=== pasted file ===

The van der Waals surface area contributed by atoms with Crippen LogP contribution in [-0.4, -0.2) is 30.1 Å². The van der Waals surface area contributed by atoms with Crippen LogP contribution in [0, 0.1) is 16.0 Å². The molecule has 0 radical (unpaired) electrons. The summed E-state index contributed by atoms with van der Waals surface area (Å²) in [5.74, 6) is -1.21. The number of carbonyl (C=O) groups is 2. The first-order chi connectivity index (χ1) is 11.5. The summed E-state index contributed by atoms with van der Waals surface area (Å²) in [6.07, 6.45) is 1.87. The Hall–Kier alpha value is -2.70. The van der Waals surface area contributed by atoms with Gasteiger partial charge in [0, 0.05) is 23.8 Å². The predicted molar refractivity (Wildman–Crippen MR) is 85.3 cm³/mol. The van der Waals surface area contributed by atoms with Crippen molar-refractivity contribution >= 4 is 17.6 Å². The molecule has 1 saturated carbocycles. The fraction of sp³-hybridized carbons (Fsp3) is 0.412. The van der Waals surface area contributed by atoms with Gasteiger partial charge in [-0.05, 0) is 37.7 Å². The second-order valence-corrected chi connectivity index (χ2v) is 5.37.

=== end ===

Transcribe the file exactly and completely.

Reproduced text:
The van der Waals surface area contributed by atoms with Crippen LogP contribution in [-0.4, -0.2) is 30.1 Å². The van der Waals surface area contributed by atoms with Crippen LogP contribution in [0, 0.1) is 16.0 Å². The molecule has 0 radical (unpaired) electrons. The summed E-state index contributed by atoms with van der Waals surface area (Å²) in [5.74, 6) is -1.21. The number of carbonyl (C=O) groups is 2. The first-order chi connectivity index (χ1) is 11.5. The summed E-state index contributed by atoms with van der Waals surface area (Å²) in [6.07, 6.45) is 1.87. The Hall–Kier alpha value is -2.70. The van der Waals surface area contributed by atoms with Gasteiger partial charge in [0, 0.05) is 23.8 Å². The predicted molar refractivity (Wildman–Crippen MR) is 85.3 cm³/mol. The van der Waals surface area contributed by atoms with Crippen molar-refractivity contribution >= 4 is 17.6 Å². The molecule has 1 saturated carbocycles. The fraction of sp³-hybridized carbons (Fsp3) is 0.412. The van der Waals surface area contributed by atoms with Gasteiger partial charge in [-0.05, 0) is 37.7 Å². The second-order valence-corrected chi connectivity index (χ2v) is 5.37.